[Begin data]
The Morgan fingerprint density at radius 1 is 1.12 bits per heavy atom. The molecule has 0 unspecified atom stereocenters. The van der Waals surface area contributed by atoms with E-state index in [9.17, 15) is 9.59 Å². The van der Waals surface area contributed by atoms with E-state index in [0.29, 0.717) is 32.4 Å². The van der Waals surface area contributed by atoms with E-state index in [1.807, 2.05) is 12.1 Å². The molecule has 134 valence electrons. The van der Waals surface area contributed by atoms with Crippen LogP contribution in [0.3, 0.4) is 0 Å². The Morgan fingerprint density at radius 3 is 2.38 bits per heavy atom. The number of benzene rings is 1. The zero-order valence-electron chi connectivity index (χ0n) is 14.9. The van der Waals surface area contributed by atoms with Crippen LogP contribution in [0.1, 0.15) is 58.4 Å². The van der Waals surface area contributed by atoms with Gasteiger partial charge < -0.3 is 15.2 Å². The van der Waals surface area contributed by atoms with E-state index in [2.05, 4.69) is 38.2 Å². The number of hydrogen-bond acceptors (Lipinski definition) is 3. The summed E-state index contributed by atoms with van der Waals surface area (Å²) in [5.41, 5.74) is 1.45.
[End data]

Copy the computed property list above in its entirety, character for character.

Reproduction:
The Morgan fingerprint density at radius 1 is 1.12 bits per heavy atom. The molecule has 0 unspecified atom stereocenters. The van der Waals surface area contributed by atoms with E-state index in [9.17, 15) is 9.59 Å². The van der Waals surface area contributed by atoms with E-state index in [0.29, 0.717) is 32.4 Å². The van der Waals surface area contributed by atoms with E-state index in [1.807, 2.05) is 12.1 Å². The molecule has 134 valence electrons. The van der Waals surface area contributed by atoms with Crippen LogP contribution in [0.3, 0.4) is 0 Å². The Morgan fingerprint density at radius 3 is 2.38 bits per heavy atom. The number of benzene rings is 1. The zero-order valence-electron chi connectivity index (χ0n) is 14.9. The van der Waals surface area contributed by atoms with Crippen LogP contribution in [0.1, 0.15) is 58.4 Å². The van der Waals surface area contributed by atoms with Gasteiger partial charge < -0.3 is 15.2 Å². The van der Waals surface area contributed by atoms with E-state index in [2.05, 4.69) is 38.2 Å². The number of hydrogen-bond acceptors (Lipinski definition) is 3. The summed E-state index contributed by atoms with van der Waals surface area (Å²) in [5.41, 5.74) is 1.45.